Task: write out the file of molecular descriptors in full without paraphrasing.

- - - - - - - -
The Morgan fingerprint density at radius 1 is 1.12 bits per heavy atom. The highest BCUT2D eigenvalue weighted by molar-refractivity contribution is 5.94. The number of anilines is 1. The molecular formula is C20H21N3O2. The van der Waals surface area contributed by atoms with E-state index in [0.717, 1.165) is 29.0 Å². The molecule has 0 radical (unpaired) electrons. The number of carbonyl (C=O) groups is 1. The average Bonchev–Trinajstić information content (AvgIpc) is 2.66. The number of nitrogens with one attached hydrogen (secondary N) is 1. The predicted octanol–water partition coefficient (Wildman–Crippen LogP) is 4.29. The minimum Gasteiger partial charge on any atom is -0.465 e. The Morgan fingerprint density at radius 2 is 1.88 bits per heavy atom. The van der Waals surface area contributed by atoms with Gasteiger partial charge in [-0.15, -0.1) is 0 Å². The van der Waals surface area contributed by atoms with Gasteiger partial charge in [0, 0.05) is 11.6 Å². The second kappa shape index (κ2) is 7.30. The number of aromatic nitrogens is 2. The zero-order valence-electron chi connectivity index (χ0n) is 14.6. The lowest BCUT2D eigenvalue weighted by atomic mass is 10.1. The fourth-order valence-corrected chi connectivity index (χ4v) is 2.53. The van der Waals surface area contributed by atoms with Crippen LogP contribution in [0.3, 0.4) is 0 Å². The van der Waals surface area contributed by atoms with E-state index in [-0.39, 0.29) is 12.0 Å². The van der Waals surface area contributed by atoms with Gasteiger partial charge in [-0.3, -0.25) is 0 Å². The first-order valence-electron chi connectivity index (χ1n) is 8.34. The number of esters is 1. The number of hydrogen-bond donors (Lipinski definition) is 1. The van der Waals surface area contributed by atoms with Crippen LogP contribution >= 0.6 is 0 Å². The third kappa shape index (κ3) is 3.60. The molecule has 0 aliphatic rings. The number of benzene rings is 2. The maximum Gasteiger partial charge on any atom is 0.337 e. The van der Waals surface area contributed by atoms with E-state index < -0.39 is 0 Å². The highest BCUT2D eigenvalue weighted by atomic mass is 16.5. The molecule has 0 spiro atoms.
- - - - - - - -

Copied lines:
The Morgan fingerprint density at radius 1 is 1.12 bits per heavy atom. The highest BCUT2D eigenvalue weighted by molar-refractivity contribution is 5.94. The number of anilines is 1. The molecular formula is C20H21N3O2. The van der Waals surface area contributed by atoms with E-state index in [0.717, 1.165) is 29.0 Å². The molecule has 0 radical (unpaired) electrons. The number of carbonyl (C=O) groups is 1. The average Bonchev–Trinajstić information content (AvgIpc) is 2.66. The number of nitrogens with one attached hydrogen (secondary N) is 1. The predicted octanol–water partition coefficient (Wildman–Crippen LogP) is 4.29. The minimum Gasteiger partial charge on any atom is -0.465 e. The Morgan fingerprint density at radius 2 is 1.88 bits per heavy atom. The van der Waals surface area contributed by atoms with Gasteiger partial charge in [-0.15, -0.1) is 0 Å². The van der Waals surface area contributed by atoms with Gasteiger partial charge in [0, 0.05) is 11.6 Å². The second kappa shape index (κ2) is 7.30. The number of aromatic nitrogens is 2. The zero-order valence-electron chi connectivity index (χ0n) is 14.6. The lowest BCUT2D eigenvalue weighted by atomic mass is 10.1. The fourth-order valence-corrected chi connectivity index (χ4v) is 2.53. The van der Waals surface area contributed by atoms with Crippen LogP contribution in [0.3, 0.4) is 0 Å². The van der Waals surface area contributed by atoms with E-state index in [-0.39, 0.29) is 12.0 Å². The van der Waals surface area contributed by atoms with Gasteiger partial charge in [-0.3, -0.25) is 0 Å². The first-order valence-electron chi connectivity index (χ1n) is 8.34. The number of esters is 1. The number of hydrogen-bond donors (Lipinski definition) is 1. The van der Waals surface area contributed by atoms with Crippen LogP contribution >= 0.6 is 0 Å². The third kappa shape index (κ3) is 3.60. The molecule has 0 aliphatic rings. The number of benzene rings is 2. The maximum Gasteiger partial charge on any atom is 0.337 e. The van der Waals surface area contributed by atoms with E-state index < -0.39 is 0 Å². The highest BCUT2D eigenvalue weighted by atomic mass is 16.5. The molecule has 0 spiro atoms.